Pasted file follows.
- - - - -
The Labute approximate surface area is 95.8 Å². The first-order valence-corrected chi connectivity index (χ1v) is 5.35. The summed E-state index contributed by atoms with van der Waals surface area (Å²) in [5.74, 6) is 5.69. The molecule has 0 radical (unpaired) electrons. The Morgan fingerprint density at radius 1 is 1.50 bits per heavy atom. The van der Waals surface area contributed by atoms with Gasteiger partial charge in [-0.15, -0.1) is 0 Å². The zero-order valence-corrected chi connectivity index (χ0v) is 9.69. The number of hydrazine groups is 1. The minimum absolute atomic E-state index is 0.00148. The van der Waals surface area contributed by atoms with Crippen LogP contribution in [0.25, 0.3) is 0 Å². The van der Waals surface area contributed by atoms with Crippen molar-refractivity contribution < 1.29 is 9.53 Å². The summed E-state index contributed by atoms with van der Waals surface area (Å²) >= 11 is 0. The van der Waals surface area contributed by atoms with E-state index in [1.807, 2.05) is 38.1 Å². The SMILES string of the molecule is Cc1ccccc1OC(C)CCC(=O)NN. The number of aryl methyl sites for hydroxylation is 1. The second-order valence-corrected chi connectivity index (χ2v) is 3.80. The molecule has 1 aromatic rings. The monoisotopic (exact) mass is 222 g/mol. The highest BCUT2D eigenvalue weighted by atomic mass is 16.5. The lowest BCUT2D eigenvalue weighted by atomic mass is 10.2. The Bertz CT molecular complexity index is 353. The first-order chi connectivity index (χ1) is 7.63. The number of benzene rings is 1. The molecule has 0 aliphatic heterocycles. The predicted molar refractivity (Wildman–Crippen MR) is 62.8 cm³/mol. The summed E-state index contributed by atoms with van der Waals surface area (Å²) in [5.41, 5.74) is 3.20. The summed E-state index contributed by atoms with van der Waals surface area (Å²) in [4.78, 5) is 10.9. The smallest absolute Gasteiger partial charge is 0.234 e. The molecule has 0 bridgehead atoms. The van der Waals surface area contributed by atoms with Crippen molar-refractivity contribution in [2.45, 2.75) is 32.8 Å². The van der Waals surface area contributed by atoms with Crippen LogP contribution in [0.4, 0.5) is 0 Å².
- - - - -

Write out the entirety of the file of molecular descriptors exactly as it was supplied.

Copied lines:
The Labute approximate surface area is 95.8 Å². The first-order valence-corrected chi connectivity index (χ1v) is 5.35. The summed E-state index contributed by atoms with van der Waals surface area (Å²) in [5.74, 6) is 5.69. The molecule has 0 radical (unpaired) electrons. The Morgan fingerprint density at radius 1 is 1.50 bits per heavy atom. The van der Waals surface area contributed by atoms with Gasteiger partial charge in [-0.15, -0.1) is 0 Å². The zero-order valence-corrected chi connectivity index (χ0v) is 9.69. The number of hydrazine groups is 1. The minimum absolute atomic E-state index is 0.00148. The van der Waals surface area contributed by atoms with Crippen LogP contribution in [0.25, 0.3) is 0 Å². The van der Waals surface area contributed by atoms with Crippen molar-refractivity contribution < 1.29 is 9.53 Å². The summed E-state index contributed by atoms with van der Waals surface area (Å²) >= 11 is 0. The van der Waals surface area contributed by atoms with E-state index in [1.807, 2.05) is 38.1 Å². The SMILES string of the molecule is Cc1ccccc1OC(C)CCC(=O)NN. The number of aryl methyl sites for hydroxylation is 1. The second-order valence-corrected chi connectivity index (χ2v) is 3.80. The molecule has 1 aromatic rings. The monoisotopic (exact) mass is 222 g/mol. The highest BCUT2D eigenvalue weighted by atomic mass is 16.5. The lowest BCUT2D eigenvalue weighted by atomic mass is 10.2. The Bertz CT molecular complexity index is 353. The first-order chi connectivity index (χ1) is 7.63. The number of benzene rings is 1. The molecule has 0 aliphatic heterocycles. The predicted molar refractivity (Wildman–Crippen MR) is 62.8 cm³/mol. The summed E-state index contributed by atoms with van der Waals surface area (Å²) in [5.41, 5.74) is 3.20. The summed E-state index contributed by atoms with van der Waals surface area (Å²) in [4.78, 5) is 10.9. The smallest absolute Gasteiger partial charge is 0.234 e. The molecule has 0 bridgehead atoms. The van der Waals surface area contributed by atoms with Crippen molar-refractivity contribution in [2.45, 2.75) is 32.8 Å². The van der Waals surface area contributed by atoms with Crippen LogP contribution in [0.4, 0.5) is 0 Å².